Wednesday, June 6, 2012

A Day in the Life of.. Joanna Bourne

 

Welcome to Stitch Read Cook's weekly feature!!

A Day in the Life of.....

This is where us bloggers & fans get a glimpse inside the days of our favorite authors!

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Joanna Bourne writes historical fiction set in Revolutionary and Napoleonic France and Regency England.  As she puts it, "It was a time of love and sacrifice, clashing ideals, and really cool clothing." 

She lives in the Appalachian Mountains with her family, her dog, and her peculiar cat.

Joanna Bourne is a RITA winner, and three-time RITA finalist, winner and twice short-listed for the American Library Association, RUSA Genre Reading List Award, Winner of the Romantic Times Best Romantic Adventure Novel, and listed on the Publishers Weekly Best Books of 2010.

Her website is at:  http://www.joannabourne.com//
He blog, at:  http://jobourne.blogspot.com/

A Day in the Life of..

I awaken in my luxurious penthouse, high above New York City. My man-of-all-work, Sven, brings me the morning breakfast tray in bed. The usual -- cut crystal vase with an orchid, Eggs Benedict, strawberries, fresh-squeezed orange juice. I do a few quick laps in the swimming pool before my yoga session. Then Sven gives me a massage . . .

Ah. You were after, like, reality.

Morning. There I am in bed, engaged in one of my all-time favorite activities -- sleeping. My cat, who looks like a Himalayan but probably isn't because she came from the pound, bellies in under the covers and bites me on the Tuckus.

I . . . ah . . . spring from bed with a glad cry and dress in my writing clothes. That's soft cotton trousers and a tee shirt. Clop, clop, clop downstairs. Click click click, the dog follows me. Pad pad pad pad the cat follows me.

We conduct the first important business of the day. I feed the animals.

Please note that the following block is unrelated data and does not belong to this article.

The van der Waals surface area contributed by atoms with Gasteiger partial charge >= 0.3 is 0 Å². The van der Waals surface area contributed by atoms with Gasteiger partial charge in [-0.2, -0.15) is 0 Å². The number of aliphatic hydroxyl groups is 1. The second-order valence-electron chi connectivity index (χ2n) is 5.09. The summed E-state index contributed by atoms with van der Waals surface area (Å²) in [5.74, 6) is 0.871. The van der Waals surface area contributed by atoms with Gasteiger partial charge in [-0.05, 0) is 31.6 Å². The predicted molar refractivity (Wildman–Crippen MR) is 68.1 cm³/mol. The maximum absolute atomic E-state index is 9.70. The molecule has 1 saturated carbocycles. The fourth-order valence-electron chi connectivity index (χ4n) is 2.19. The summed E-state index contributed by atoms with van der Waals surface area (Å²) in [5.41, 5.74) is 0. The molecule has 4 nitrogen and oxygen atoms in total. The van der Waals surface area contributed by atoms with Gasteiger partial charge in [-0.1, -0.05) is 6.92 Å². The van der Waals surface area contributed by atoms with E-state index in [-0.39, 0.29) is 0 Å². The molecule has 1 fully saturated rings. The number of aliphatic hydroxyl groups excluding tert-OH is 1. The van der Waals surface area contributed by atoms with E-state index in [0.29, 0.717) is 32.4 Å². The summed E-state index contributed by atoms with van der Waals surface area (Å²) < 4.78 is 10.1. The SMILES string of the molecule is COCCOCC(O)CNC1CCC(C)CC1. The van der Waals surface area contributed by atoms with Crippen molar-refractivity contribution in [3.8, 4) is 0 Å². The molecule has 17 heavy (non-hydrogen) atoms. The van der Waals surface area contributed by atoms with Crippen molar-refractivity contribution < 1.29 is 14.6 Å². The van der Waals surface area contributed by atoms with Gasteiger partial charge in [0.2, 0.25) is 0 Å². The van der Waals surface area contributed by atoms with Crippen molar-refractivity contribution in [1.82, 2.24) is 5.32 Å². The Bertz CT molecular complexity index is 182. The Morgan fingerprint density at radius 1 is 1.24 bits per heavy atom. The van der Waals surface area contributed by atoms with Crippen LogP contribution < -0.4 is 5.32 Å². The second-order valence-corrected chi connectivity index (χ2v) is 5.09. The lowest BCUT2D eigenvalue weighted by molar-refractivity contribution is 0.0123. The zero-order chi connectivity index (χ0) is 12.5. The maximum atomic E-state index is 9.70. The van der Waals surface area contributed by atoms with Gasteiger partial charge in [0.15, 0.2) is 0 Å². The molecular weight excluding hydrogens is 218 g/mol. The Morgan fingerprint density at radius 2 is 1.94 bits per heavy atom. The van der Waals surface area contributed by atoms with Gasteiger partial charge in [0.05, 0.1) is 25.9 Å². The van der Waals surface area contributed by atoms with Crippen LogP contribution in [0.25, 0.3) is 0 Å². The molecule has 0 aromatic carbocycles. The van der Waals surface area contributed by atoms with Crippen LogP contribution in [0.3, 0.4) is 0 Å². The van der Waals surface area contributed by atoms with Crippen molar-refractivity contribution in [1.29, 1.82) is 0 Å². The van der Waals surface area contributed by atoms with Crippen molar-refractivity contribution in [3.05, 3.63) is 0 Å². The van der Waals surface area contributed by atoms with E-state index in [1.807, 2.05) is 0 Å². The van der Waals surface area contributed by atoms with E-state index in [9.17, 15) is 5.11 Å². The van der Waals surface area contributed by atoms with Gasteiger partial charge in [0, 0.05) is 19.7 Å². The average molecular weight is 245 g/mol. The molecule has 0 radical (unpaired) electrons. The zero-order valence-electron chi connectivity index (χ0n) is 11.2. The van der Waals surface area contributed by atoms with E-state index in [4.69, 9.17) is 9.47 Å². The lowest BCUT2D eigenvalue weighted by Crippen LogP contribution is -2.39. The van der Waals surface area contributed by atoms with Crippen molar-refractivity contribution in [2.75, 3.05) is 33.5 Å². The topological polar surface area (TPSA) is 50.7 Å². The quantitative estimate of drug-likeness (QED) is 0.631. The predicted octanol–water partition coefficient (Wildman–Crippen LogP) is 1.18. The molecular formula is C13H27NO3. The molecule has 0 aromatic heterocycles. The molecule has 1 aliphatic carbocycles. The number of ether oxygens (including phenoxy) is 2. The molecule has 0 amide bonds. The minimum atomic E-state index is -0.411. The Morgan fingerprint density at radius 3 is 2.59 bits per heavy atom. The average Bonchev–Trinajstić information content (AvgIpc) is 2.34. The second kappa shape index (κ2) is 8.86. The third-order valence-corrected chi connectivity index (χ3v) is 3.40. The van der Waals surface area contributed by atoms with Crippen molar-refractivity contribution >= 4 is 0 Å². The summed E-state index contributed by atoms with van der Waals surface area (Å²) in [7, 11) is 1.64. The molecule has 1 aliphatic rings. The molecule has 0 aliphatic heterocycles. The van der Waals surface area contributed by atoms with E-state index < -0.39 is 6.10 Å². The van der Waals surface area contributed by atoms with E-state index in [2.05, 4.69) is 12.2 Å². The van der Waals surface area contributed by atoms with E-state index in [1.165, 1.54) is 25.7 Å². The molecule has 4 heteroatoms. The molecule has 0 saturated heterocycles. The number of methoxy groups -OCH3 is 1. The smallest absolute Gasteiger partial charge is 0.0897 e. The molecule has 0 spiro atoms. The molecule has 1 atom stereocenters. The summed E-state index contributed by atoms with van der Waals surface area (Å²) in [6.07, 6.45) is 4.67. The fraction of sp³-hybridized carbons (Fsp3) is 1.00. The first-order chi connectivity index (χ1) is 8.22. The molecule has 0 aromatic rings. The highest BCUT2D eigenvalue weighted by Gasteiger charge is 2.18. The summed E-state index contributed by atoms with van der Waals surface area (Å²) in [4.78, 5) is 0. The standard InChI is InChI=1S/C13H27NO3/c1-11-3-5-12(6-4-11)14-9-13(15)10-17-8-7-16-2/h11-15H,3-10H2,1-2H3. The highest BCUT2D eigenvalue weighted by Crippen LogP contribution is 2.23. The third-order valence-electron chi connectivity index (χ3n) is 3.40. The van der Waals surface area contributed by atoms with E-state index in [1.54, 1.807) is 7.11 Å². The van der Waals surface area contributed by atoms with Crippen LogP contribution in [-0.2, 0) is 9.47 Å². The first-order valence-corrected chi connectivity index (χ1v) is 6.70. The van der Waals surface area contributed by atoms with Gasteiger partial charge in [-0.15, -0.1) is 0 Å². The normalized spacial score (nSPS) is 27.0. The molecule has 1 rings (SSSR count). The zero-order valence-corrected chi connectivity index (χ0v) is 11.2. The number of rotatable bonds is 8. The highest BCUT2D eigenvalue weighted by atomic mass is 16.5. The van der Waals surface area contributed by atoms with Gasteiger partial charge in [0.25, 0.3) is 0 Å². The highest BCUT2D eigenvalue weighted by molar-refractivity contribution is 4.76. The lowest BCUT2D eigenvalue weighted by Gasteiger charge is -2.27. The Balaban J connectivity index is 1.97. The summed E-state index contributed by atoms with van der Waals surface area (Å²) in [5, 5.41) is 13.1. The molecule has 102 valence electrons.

This is followed by the second vital act of the day. I make coffee.

Now, explorers spend the day shooting the rapids and climbing mountains. Casualty nurses stop bleeding and save lives. Teachers endure great peril in confronting the young of the species, en masse.

Writers sit in front of a gently growing computer and tap keys.

Six hours pass in a manner supremely boring to any observer, accompanied by coffee. Every once in a while I get up and walk the dog. I fix some lunch. After putting in my writing time I am generally inclined to fix dinner as well. After a hearty repast, me and the D.H. might sit next to the fire, season permitting. I pick up a book. I clean the house. The cat comes over and sits on my lap, shedding hairs.

I mean, the excitement never ends.

By Joanna Bourne:

16 comments:

  1. It's wonderful to read about Joanna Bourne, who is one of my favorite authors.

    Thank you for this glimpse into your day.

    Do you take your coffee black?

    ReplyDelete
  2. Hi Tin --

    Back when I was young and easy under the apple boughs and the night above the dingle starry, I took my coffee with half-and-half and sugar. Those were the careless days of yore, as it were.

    Now, being more health conscious, I drink skinny latte without any sweetening.

    It's a bit like making your Romance hero a tort lawyer. You can enjoy him but you have to read it not thinking of Johnny Depp.

    ReplyDelete
    Replies
    1. A tort lawyer?! A romance hero who's a TORT lawyer? Oh, well, it IS fiction... So maybe a tort lawyer could resemble Johnny Depp.

      Delete
    2. Now there's an idea for a Contemporary. A tort lawyer who looks like Johnny Depp. In an expensive suit. *sigh*

      Delete
  3. Sounds like my idea of a perfect day. Minus the cat. :)

    ReplyDelete